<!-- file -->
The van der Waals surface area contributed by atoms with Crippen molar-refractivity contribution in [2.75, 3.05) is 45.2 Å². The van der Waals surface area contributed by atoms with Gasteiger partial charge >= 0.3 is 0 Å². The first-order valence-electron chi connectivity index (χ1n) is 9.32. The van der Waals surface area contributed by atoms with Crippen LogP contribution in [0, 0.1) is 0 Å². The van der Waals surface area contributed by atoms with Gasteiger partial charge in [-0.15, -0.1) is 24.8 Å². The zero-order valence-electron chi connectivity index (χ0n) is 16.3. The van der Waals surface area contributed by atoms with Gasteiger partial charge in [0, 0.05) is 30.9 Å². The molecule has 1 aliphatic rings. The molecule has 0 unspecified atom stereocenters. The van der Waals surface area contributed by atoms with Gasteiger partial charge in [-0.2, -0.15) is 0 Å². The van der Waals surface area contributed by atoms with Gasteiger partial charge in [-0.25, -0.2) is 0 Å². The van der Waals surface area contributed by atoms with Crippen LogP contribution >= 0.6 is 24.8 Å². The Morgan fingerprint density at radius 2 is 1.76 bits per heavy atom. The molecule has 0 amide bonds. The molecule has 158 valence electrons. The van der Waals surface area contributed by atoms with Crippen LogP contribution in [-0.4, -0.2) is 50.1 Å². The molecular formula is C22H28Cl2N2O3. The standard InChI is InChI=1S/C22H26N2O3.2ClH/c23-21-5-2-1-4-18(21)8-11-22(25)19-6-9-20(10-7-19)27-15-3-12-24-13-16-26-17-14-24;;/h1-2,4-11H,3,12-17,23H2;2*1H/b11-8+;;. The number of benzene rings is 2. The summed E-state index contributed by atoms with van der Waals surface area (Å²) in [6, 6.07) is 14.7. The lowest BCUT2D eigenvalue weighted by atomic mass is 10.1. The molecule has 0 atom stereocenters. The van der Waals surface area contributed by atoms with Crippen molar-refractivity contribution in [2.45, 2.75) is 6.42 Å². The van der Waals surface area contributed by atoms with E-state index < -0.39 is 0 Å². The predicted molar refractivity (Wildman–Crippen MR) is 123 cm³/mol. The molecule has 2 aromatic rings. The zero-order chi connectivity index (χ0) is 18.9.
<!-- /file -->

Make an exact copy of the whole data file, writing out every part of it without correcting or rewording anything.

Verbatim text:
The van der Waals surface area contributed by atoms with Crippen molar-refractivity contribution in [2.75, 3.05) is 45.2 Å². The van der Waals surface area contributed by atoms with Gasteiger partial charge >= 0.3 is 0 Å². The first-order valence-electron chi connectivity index (χ1n) is 9.32. The van der Waals surface area contributed by atoms with Crippen LogP contribution in [0, 0.1) is 0 Å². The van der Waals surface area contributed by atoms with Gasteiger partial charge in [-0.15, -0.1) is 24.8 Å². The zero-order valence-electron chi connectivity index (χ0n) is 16.3. The van der Waals surface area contributed by atoms with Gasteiger partial charge in [0, 0.05) is 30.9 Å². The molecule has 1 aliphatic rings. The molecule has 0 unspecified atom stereocenters. The van der Waals surface area contributed by atoms with Gasteiger partial charge in [-0.2, -0.15) is 0 Å². The van der Waals surface area contributed by atoms with Gasteiger partial charge in [-0.25, -0.2) is 0 Å². The van der Waals surface area contributed by atoms with Crippen LogP contribution >= 0.6 is 24.8 Å². The Morgan fingerprint density at radius 2 is 1.76 bits per heavy atom. The molecule has 0 amide bonds. The molecule has 158 valence electrons. The van der Waals surface area contributed by atoms with Crippen LogP contribution in [-0.4, -0.2) is 50.1 Å². The molecular formula is C22H28Cl2N2O3. The standard InChI is InChI=1S/C22H26N2O3.2ClH/c23-21-5-2-1-4-18(21)8-11-22(25)19-6-9-20(10-7-19)27-15-3-12-24-13-16-26-17-14-24;;/h1-2,4-11H,3,12-17,23H2;2*1H/b11-8+;;. The number of benzene rings is 2. The summed E-state index contributed by atoms with van der Waals surface area (Å²) in [6, 6.07) is 14.7. The lowest BCUT2D eigenvalue weighted by atomic mass is 10.1. The molecule has 0 atom stereocenters. The van der Waals surface area contributed by atoms with Crippen molar-refractivity contribution in [2.45, 2.75) is 6.42 Å². The van der Waals surface area contributed by atoms with E-state index < -0.39 is 0 Å². The predicted molar refractivity (Wildman–Crippen MR) is 123 cm³/mol. The molecule has 2 aromatic rings. The zero-order chi connectivity index (χ0) is 18.9.